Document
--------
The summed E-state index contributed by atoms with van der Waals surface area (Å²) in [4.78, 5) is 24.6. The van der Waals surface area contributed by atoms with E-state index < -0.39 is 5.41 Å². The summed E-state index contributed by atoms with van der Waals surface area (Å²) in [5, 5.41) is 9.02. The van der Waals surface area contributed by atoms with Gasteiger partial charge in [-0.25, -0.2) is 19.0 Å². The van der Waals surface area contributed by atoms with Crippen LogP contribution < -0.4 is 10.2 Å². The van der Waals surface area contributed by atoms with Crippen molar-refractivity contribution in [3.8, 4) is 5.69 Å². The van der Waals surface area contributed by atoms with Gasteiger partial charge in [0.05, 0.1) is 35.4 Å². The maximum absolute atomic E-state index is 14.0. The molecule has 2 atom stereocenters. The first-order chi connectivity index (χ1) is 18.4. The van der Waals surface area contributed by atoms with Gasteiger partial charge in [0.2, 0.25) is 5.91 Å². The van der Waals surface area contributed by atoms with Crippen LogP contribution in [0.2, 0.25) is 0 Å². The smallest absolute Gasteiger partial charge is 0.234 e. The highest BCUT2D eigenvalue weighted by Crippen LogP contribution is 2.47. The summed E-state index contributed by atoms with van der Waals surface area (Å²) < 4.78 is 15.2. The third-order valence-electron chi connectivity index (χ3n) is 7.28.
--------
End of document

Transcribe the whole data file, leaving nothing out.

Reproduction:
The summed E-state index contributed by atoms with van der Waals surface area (Å²) in [4.78, 5) is 24.6. The van der Waals surface area contributed by atoms with E-state index < -0.39 is 5.41 Å². The summed E-state index contributed by atoms with van der Waals surface area (Å²) in [5, 5.41) is 9.02. The van der Waals surface area contributed by atoms with Gasteiger partial charge in [-0.25, -0.2) is 19.0 Å². The van der Waals surface area contributed by atoms with Crippen LogP contribution < -0.4 is 10.2 Å². The van der Waals surface area contributed by atoms with Crippen molar-refractivity contribution in [3.8, 4) is 5.69 Å². The van der Waals surface area contributed by atoms with Gasteiger partial charge in [0.05, 0.1) is 35.4 Å². The maximum absolute atomic E-state index is 14.0. The molecule has 2 atom stereocenters. The first-order chi connectivity index (χ1) is 18.4. The van der Waals surface area contributed by atoms with Gasteiger partial charge in [0.2, 0.25) is 5.91 Å². The van der Waals surface area contributed by atoms with Crippen LogP contribution in [0.2, 0.25) is 0 Å². The smallest absolute Gasteiger partial charge is 0.234 e. The highest BCUT2D eigenvalue weighted by Crippen LogP contribution is 2.47. The summed E-state index contributed by atoms with van der Waals surface area (Å²) < 4.78 is 15.2. The third-order valence-electron chi connectivity index (χ3n) is 7.28.